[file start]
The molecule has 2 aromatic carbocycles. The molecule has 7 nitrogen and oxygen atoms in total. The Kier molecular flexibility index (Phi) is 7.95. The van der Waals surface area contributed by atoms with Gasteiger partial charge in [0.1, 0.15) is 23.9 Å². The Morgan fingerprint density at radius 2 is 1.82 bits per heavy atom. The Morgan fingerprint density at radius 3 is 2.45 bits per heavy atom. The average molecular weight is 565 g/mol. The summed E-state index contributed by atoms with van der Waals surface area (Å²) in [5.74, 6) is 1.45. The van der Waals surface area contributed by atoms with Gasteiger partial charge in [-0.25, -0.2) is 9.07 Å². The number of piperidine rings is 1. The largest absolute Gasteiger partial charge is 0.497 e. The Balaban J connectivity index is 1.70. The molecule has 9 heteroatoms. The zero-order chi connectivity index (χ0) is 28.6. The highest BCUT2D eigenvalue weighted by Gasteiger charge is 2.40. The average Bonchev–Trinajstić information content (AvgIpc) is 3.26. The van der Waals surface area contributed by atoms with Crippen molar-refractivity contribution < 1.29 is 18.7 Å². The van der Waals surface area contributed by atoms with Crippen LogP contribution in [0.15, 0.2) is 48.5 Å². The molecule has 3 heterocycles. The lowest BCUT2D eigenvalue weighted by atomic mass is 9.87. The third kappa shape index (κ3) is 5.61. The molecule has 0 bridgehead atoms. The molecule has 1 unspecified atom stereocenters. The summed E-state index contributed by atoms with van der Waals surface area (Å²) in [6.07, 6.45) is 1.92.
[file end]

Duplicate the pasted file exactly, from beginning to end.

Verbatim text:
The molecule has 2 aromatic carbocycles. The molecule has 7 nitrogen and oxygen atoms in total. The Kier molecular flexibility index (Phi) is 7.95. The van der Waals surface area contributed by atoms with Gasteiger partial charge in [0.1, 0.15) is 23.9 Å². The Morgan fingerprint density at radius 2 is 1.82 bits per heavy atom. The Morgan fingerprint density at radius 3 is 2.45 bits per heavy atom. The average molecular weight is 565 g/mol. The summed E-state index contributed by atoms with van der Waals surface area (Å²) in [5.74, 6) is 1.45. The van der Waals surface area contributed by atoms with Gasteiger partial charge in [-0.25, -0.2) is 9.07 Å². The number of piperidine rings is 1. The largest absolute Gasteiger partial charge is 0.497 e. The Balaban J connectivity index is 1.70. The molecule has 9 heteroatoms. The zero-order chi connectivity index (χ0) is 28.6. The highest BCUT2D eigenvalue weighted by Gasteiger charge is 2.40. The average Bonchev–Trinajstić information content (AvgIpc) is 3.26. The van der Waals surface area contributed by atoms with Crippen molar-refractivity contribution < 1.29 is 18.7 Å². The van der Waals surface area contributed by atoms with Crippen LogP contribution in [0.15, 0.2) is 48.5 Å². The molecule has 3 heterocycles. The lowest BCUT2D eigenvalue weighted by atomic mass is 9.87. The third kappa shape index (κ3) is 5.61. The molecule has 0 bridgehead atoms. The molecule has 1 unspecified atom stereocenters. The summed E-state index contributed by atoms with van der Waals surface area (Å²) in [6.07, 6.45) is 1.92.